Hyaluronic acid is a carbohydrate that our bodies, and the bodies of other animals, produce naturally. Foods high in hyaluronic acid keep our skin moist, plump, and youthful, and have other anti-aging benefits as well.
Scientists have studied an isolated village in Japan called Yuzurihara, nicknamed the town of youth was as the villagers show few signs of aging well into their 90’s. Scientists determined that their diet encouraged the production of hyaluronic acid, and the HA was responsible their good health and exceptional skin.
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Many skin care serums, creams, and even injectables such as Restylane, are composed of hyaluronic acid, and adding foods high in hyaluronic acid to your diet plan is a good idea for your skin and general health. Supplementing may not have the same benefits.
Below we’ll explore both foods that are naturally rich in HA and foods that are known to encourage the production of HA, which is equally important.
1. Meats and Fish
All animals have HA in their cells. Skin is a particularly rich source of HA, so try your salmon or chicken skin-on once in a while, if you don’t already do so. Salmon skin is also an excellent source of Omega 3s.
If you are vegan or vegetarian, fear not. The study of Yuzurihara notes that the population there eats very little meat. Bear with us and we’ll get to the veggies.
2. Organ Meats
You may not love liver alone but surely you like fois gras? Use your foodie side to your advantage and rest assured that red wine is going to appear on this list to compliment a nice pate. Organ meats are foods high in hyaluronic acid, and can be enjoyable as well.
3. Bone Broth
There are several ways to incorporate bone into your diet, even if ‘bone broth’ sounds odd. Bone broth is a one of the foods high in hyaluronic acid and the basis of beef or chicken stock. It’s also in the juices that flow out of bone-in roast pork and pot roasts.
If you like gravies or consomme but don’t care to make your own, good, natural products can be found at health food stores and groceries. You’re looking for a low or no sodium liquid or paste product, not a dry powder. You can use this to make soup, in gravies, or as a tasty addition to dressings.
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Bananas are one of the only fruits known to be rich in hyaluronic acid. They are also rich in potassium and other essential nutrients, such as magnesium, which encourages your body to make more HA.
Bananas are wonderful in smoothies, even if you don’t care for eating them plain.
5. Sweet Potatoes and other Root Vegetables
Sweet potatoes, which always are on the lists of foods high in hyaluronic acid, actually do not contain much HA at all. However, they contain magnesium and other components that encourage our bodies to produce HA.
The study of the Japanese village that we mention above found that while the villagers had very high levels of HA, their diet, which includes a notable amount of root vegetables, was not in itself rich in HA. Instead, their diet encouraged their own bodies to produce more of this essential carbohydrate.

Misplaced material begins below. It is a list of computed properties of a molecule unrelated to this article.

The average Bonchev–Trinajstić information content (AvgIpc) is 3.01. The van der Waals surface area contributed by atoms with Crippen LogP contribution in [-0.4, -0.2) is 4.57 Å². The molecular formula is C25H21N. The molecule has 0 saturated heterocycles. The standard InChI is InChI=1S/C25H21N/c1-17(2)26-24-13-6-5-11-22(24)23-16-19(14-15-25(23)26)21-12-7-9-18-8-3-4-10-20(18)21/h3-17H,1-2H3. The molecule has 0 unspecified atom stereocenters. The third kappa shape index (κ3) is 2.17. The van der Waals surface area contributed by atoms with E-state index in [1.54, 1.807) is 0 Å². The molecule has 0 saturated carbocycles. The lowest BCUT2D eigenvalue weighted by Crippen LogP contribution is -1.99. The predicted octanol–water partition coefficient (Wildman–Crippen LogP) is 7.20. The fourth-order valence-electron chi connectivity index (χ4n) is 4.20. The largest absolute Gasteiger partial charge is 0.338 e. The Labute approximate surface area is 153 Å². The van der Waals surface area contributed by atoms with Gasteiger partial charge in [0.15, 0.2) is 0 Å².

If you are interested in exploring the other root vegetables that are eaten in Yuzurihara, a list can be found in this article. Interestingly, most of them can be readily found in the US, and the sweet potatoes are the same.
6. Soy Products
Like sweet potatoes, soy (such as soy milk, soy sauce, and tofu) is not on the list of foods high in hyaluronic acid. However, soy contains phytoestrogens, and it is thought that phytoestrogens help our bodies produce HA.
Phytoestrogens are naturally occurring substances that mimic the estrogen that our bodies produce until menopause. After menopause, increasingly reduced estrogen levels affect our HA levels. Don’t worry; soy products are also good for men, when not taken in excess.
7. Red Wine
As with soy, red wine is high in a phytoestrogen called reservatrol, rather than high in HA itself. A nice glass of wine will also go wonderfully with your pate. It’s the red grape skins that contain the good stuff, so white wine isn’t a substitute.
You can also eat red grapes or drink grape juice (the purple kind) for a reservatol boost.
Avocados are a true superfood for the skin, rich in magnesium, vitamin E, and healthy saturated fat, the good fat that may even encourage weight loss. The magnesium content of avocados is what encourages our bodies to produce more hyaluronic acid.
Delicious, vegan friendly avocados are delicious on their own or in guacamole. Unripe avocados are hard to the touch but a few days at room temperature will ripen them.
9. Broccoli and Asparagus
Broccoli and asparagus are high in both magnesium and vitamin C,they contain plenty of vitamin C and other nutrients that encourage your body to produce more HA.
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10. Brown Rice and Whole Grains
Brown rice and other whole grains are very high in zinc. The ‘standard American diet’ doesn’t include much zinc or magnesium. Zinc deficiency, which is very common, has an impact on how much hyaluronic acid our bodies are able to produce.
Hyaluronic acid is found in your skin, tendons, the connective tissue in your joints, and in other membranes, such as those that keeps your eyes moist. People with osteoarthritis show low levels of HA, especially in the affected joints. Eating foods high in hyaluronic acid and foods that promote the production of HA is beneficial for your skin and health in general. Next time you enjoy a glass of Shiraz, make a toast to hyaluronic acid. It’s your friend.